There are many treatments used to treat nausea. Each treatment used will depend on the cause of your nausea. If you are experiencing persistent episodes of nausea, it may be that you have to see your GP and it will be down to their discretion on what they decide to prescribe or recommend.

In cases where a migraine is causing the nausea, which is fairly common. A drug called Buccastem M may be used, This is a tablet which is placed in the cavity between the gum and top lip. Buccastem M is made up of 3mg of Prochlorperazine and is made into something called a Buccal Tablet.


Non-medicinal alternatives for Nausea

There are quite a few forms of therapy associated with help to reduce or control nausea. These methods will not work as quickly as medication, however they are often a good place to start. There is nothing stopping you from combining these methods with medication if it is needed.
These methods try to reduce nausea and vomiting by:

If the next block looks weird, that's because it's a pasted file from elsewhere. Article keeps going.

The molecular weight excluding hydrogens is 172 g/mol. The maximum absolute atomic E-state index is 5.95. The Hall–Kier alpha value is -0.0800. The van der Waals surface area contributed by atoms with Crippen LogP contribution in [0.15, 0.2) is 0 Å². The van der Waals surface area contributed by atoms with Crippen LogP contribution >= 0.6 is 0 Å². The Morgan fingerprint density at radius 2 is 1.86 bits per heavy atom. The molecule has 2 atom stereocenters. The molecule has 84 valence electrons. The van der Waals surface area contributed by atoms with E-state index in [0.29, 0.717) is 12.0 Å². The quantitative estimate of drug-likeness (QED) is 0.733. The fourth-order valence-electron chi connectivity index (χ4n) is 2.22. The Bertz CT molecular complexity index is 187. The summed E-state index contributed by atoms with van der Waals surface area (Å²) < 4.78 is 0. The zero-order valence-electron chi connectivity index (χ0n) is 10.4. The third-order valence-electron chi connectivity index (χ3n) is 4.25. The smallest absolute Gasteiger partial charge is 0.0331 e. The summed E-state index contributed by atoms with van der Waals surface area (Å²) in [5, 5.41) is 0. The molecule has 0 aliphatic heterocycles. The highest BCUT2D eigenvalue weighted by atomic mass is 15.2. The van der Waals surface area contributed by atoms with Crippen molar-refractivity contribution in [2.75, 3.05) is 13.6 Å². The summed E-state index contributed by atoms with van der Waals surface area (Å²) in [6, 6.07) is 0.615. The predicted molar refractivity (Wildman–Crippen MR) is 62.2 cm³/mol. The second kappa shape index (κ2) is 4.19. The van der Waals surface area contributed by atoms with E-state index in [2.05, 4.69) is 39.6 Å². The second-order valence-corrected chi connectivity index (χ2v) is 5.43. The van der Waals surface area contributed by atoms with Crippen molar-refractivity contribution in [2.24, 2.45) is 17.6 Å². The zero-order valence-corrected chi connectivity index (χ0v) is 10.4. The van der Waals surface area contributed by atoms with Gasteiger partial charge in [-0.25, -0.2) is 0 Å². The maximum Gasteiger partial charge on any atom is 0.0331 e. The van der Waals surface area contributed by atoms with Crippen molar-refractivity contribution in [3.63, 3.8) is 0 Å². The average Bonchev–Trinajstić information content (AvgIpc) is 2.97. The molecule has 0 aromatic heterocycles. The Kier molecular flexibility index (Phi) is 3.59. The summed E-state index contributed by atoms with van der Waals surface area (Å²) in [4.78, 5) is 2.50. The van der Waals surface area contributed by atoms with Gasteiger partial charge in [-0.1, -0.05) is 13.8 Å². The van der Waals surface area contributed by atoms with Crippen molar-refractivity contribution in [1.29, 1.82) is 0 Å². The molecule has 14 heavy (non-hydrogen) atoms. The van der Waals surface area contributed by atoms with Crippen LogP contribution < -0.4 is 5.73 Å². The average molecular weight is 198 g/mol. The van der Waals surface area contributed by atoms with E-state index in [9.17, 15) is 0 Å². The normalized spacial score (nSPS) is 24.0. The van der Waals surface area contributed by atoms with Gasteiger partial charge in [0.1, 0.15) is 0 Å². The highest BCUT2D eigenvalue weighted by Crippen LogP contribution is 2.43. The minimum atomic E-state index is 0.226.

• Helping you feel relaxed
  • Distracting you from what’s going on
  • Helping you feel in control
  • Making you feel less helpless

Below are some non-medicinal treatments that may help. Most of them have few or no side effects, how ever there is very little scientific evidence that shows this works.


Self-hypnosis can be used to make behaviour changes to help control nausea and vomiting.

Progressive muscle relaxation

Progressive muscle relaxation teaches a person to relax by progressively tensing and relaxing different muscle groups. It’s been used to decrease the nausea and vomiting associated with chemotherapy.

Acupuncture or acupressure

Acupuncture is a traditional Chinese technique where very thin needles are put into the skin. There are a number of different acupuncture techniques, including some that use pressure rather than needles (acupressure). Some studies have found it may help treat anticipatory nausea.

Nausea FAQs

  • Nausea is an unpleasant sensation in the upper stomach that accompanies the urge to vomit. Nausea can precede vomiting, although it is possible to feel nauseous with out throwing up. A prolonged feeling of nausea can be a debilitating symptom.
  • Nausea is a non-specific symptom, meaning it can have various different causes. Nausea is not an illness itself, but rather a symptom of another condition. The most common causes of nausea are listed below:
    • Motion sickness
    • Migraine
    • Pregnancy (morning sickness)